Yesterday was all about echoes. Echoes from voices past continuing into beyond. A sea of tens of thousands cheer and chanting as they looked up at video monitors showing the first family walking down a pathway of Martin Luther King’s most inspiring quotes en route to a ceremony to dedicate a memorial to honor his legacy. Past meets presents meets future.
The Obamas stopped directly in front of the imposing 30-foot monument of King with his arms folded and looked up. The Nation’s first Black president was stared upon by the edifice of a man that 48 years prior stood on the steps of the Lincoln Memorial some 300 years away to talk about a “dream” that forever changed a nation. Obama is the dream realized. So its only natural that the Martin Luther King, Jr. Memorial gets dedicated on Obama’s watch.
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“He had faith in us,” said Obama. “And that is why he belongs on this Mall: Because he saw what we might become. Without those glorious words, we might not have had the courage to come as far as we have. Yes, laws changed, but hearts and mind changed as well.”
The president, joined by his wife Michelle and two daughters, Vice President Joe Biden and his wife, urged change takes time but called for more action in addressing issues related to poverty and unemployment.
“Look at the faces here around you,” Obama said. “You see an America that is more fair, and more free and more just than the one Dr. King addressed that day. We are right to savor that slow but certain progress.”
Obama urged, “I know we will overcome. I know this,” the president said, “because of the man towering over us.”
Hurricane Irene pushed back the August 28th date of the dedication, which was supposed to coincide with the day King gave his famous 1963 “I Have a Dream” speech from the March on Washington.
In addition to the Obamas and the Bidens, many other notables spoke — including civil rights icons such as Rep. John Lewis (D-GA), Rev. Joseph Lowery, who co-founded the Southern Christian Leadership Conference, Rev. Al Sharpton and Rev. Jesse Jackson. Poet Nikki Giovanni, actress Cicely Tyson, news anchor Dan Rather, King’s children Martin Luther King III and Rev. Bernice King, and King’s only surviving sibling Christine King Farris also addressed the event goers.
“I didn’t think my brother’s legacy could get much larger,” King’s 84-year-old sister Farris shared referring to the day when King received his own national holiday in 1983. “But I was wrong. Here I am witnessing my brother’s symbolic place on the national mall near America’s greatest presidents. Let this wonderful day mark another step toward the fulfillment of the dream.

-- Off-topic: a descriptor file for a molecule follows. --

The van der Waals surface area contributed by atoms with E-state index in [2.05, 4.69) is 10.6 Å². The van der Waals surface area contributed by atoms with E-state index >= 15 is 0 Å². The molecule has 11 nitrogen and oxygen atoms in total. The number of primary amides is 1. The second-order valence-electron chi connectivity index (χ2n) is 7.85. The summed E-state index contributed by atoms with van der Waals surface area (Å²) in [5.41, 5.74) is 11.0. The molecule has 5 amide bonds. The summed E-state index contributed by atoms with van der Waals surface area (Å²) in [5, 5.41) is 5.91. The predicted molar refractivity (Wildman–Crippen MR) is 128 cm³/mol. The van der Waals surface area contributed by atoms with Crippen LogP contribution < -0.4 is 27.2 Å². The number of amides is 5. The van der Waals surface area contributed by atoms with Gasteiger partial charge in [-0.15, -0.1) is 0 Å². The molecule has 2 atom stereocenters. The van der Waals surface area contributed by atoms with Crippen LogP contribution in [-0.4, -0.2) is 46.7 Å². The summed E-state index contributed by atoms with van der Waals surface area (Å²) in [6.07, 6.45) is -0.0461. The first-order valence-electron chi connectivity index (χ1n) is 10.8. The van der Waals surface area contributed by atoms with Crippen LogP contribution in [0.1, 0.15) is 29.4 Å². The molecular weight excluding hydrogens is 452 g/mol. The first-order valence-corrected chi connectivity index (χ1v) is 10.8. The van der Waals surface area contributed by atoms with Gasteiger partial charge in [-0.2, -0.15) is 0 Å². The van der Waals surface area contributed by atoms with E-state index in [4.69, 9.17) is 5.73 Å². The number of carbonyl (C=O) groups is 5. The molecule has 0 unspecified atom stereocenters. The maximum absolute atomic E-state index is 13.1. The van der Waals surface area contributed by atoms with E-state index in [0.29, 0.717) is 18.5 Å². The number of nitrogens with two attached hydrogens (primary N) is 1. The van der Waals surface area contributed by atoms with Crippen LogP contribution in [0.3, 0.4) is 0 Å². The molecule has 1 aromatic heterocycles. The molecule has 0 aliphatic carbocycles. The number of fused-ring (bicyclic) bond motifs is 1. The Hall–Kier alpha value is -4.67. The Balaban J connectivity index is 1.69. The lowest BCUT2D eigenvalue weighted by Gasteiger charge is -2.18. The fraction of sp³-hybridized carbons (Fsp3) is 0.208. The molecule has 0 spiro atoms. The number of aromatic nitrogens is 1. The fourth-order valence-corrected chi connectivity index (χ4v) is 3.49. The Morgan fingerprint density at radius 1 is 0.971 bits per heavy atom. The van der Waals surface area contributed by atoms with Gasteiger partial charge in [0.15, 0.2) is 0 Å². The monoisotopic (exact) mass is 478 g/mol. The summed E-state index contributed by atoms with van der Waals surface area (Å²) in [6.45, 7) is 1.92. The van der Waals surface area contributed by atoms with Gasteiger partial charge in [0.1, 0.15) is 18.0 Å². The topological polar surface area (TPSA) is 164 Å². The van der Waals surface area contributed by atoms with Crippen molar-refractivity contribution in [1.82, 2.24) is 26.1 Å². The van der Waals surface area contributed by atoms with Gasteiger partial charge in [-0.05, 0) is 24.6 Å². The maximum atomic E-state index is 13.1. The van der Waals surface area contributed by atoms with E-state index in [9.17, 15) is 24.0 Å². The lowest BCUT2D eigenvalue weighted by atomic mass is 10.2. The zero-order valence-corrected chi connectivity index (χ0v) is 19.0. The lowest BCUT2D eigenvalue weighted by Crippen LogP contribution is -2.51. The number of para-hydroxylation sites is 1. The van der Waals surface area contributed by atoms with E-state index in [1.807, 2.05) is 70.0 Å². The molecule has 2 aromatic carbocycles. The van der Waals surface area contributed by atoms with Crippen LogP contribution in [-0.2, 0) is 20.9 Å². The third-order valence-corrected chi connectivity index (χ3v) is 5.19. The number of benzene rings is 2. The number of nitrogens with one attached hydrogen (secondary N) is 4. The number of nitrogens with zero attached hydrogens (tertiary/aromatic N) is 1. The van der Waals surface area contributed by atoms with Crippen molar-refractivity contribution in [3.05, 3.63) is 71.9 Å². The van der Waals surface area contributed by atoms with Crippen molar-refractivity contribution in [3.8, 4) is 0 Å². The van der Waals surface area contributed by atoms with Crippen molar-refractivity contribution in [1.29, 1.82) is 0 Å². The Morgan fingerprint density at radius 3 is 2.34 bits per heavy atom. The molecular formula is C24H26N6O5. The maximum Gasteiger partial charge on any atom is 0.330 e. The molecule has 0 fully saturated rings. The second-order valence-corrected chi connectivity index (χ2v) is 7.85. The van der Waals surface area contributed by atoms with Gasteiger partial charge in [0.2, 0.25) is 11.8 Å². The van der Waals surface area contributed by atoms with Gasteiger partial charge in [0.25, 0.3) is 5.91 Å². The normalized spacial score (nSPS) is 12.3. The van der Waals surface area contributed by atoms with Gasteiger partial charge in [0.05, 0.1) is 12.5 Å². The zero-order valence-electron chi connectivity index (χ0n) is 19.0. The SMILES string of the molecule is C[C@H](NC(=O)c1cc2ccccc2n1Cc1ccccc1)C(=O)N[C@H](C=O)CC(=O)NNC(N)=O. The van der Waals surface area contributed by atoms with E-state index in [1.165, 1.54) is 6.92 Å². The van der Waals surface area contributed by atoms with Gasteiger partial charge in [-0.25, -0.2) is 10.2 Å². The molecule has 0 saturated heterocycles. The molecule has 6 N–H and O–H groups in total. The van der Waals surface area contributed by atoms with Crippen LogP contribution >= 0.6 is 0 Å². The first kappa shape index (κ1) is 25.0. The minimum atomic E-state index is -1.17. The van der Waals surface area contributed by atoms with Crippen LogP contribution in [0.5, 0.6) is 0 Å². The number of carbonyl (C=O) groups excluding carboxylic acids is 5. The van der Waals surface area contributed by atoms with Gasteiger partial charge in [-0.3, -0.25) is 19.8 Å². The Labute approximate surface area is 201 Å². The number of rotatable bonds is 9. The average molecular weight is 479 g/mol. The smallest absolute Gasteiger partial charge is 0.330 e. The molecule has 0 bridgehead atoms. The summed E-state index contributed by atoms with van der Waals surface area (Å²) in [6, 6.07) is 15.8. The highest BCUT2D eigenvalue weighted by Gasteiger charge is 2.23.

The event, while entertaining with the likes of Stevie Wonder, Mary Mary and Aretha Franklin, also became political as well.
Many speakers used the platform to speak about King’s work with civil rights but they also spoke about social and economic justice, many times referencing the current “Occupy” protests happening nationally against wealthy individual and corporations saying that economic equality was King’s next focus.
Rev. Bernice King shared that her father was actively campaigning on behalf of poor people before he died.
“I hear my father say we must have a radical revolution of values and a reordering of our priorities in this nation,” Bernice King said. “I hear my father say, as we dedicate this monument, we must rapidly begin the shift from a thing-oriented society, to a person-oriented society.”
Rep. John Lewis (D-GA), the only one who spoke at the historic March on Washington that’s is still alive, said that King must be looked at as one of the founding fathers of the new America.
“He not only freed a people he liberated a nation,” said Lewis. “He challenged the most powerful nation to find its moral compass”
Martin Cicely king III said that while it’s great to have his father’s name on schools, streets, and buildings, he warned against getting caught up in King’s bigger than life presence lest forgetting what he stood for.
“Let’s not to place too much emphasis on Martin Luther King the idol, and not enough on the ideals of Martin Luther King.” King said sharing that the memorial should serve as a reminder to continue his father’s work and fight for justice.
Al Sharpton shared Martin Luther King III’s sentiment.
“This is not a monument of those times past,” Sharpton said. “This is a marker for the fight for justice today and a projection for the fight for justice in the future because we will not stop until we get the equal justice justice (that) Dr. King fought for.”
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